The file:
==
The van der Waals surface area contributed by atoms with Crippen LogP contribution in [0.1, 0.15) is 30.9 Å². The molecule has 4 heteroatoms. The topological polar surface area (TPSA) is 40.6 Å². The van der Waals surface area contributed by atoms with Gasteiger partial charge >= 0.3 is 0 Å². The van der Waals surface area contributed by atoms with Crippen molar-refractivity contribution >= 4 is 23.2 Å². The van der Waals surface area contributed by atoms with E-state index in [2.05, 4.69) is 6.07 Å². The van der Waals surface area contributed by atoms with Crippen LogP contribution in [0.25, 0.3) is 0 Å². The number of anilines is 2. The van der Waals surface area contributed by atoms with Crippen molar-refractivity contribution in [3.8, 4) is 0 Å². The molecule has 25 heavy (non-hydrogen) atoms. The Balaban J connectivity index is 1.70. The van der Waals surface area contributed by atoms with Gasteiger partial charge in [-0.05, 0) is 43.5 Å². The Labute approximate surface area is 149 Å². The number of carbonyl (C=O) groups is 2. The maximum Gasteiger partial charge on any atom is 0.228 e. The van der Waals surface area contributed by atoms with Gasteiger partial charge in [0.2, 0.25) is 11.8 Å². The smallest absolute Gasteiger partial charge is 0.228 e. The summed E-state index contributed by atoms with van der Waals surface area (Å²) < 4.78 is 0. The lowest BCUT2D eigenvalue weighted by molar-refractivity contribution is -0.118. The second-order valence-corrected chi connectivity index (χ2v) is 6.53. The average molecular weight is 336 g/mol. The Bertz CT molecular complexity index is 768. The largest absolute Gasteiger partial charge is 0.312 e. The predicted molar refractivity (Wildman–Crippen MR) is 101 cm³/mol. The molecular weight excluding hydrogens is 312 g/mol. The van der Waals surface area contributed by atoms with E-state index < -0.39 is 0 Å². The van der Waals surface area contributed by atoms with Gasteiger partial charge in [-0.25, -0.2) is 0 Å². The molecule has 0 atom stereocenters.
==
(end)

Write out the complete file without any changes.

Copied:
The van der Waals surface area contributed by atoms with Crippen LogP contribution in [0.1, 0.15) is 30.9 Å². The molecule has 4 heteroatoms. The topological polar surface area (TPSA) is 40.6 Å². The van der Waals surface area contributed by atoms with Gasteiger partial charge >= 0.3 is 0 Å². The van der Waals surface area contributed by atoms with Crippen molar-refractivity contribution >= 4 is 23.2 Å². The van der Waals surface area contributed by atoms with E-state index in [2.05, 4.69) is 6.07 Å². The van der Waals surface area contributed by atoms with Crippen LogP contribution in [0.25, 0.3) is 0 Å². The number of anilines is 2. The van der Waals surface area contributed by atoms with Crippen molar-refractivity contribution in [3.8, 4) is 0 Å². The molecule has 25 heavy (non-hydrogen) atoms. The Balaban J connectivity index is 1.70. The van der Waals surface area contributed by atoms with Gasteiger partial charge in [-0.05, 0) is 43.5 Å². The Labute approximate surface area is 149 Å². The number of carbonyl (C=O) groups is 2. The maximum Gasteiger partial charge on any atom is 0.228 e. The van der Waals surface area contributed by atoms with Gasteiger partial charge in [0.2, 0.25) is 11.8 Å². The smallest absolute Gasteiger partial charge is 0.228 e. The summed E-state index contributed by atoms with van der Waals surface area (Å²) < 4.78 is 0. The lowest BCUT2D eigenvalue weighted by molar-refractivity contribution is -0.118. The second-order valence-corrected chi connectivity index (χ2v) is 6.53. The average molecular weight is 336 g/mol. The Bertz CT molecular complexity index is 768. The largest absolute Gasteiger partial charge is 0.312 e. The predicted molar refractivity (Wildman–Crippen MR) is 101 cm³/mol. The molecular weight excluding hydrogens is 312 g/mol. The van der Waals surface area contributed by atoms with E-state index < -0.39 is 0 Å². The van der Waals surface area contributed by atoms with Gasteiger partial charge in [-0.25, -0.2) is 0 Å². The molecule has 0 atom stereocenters.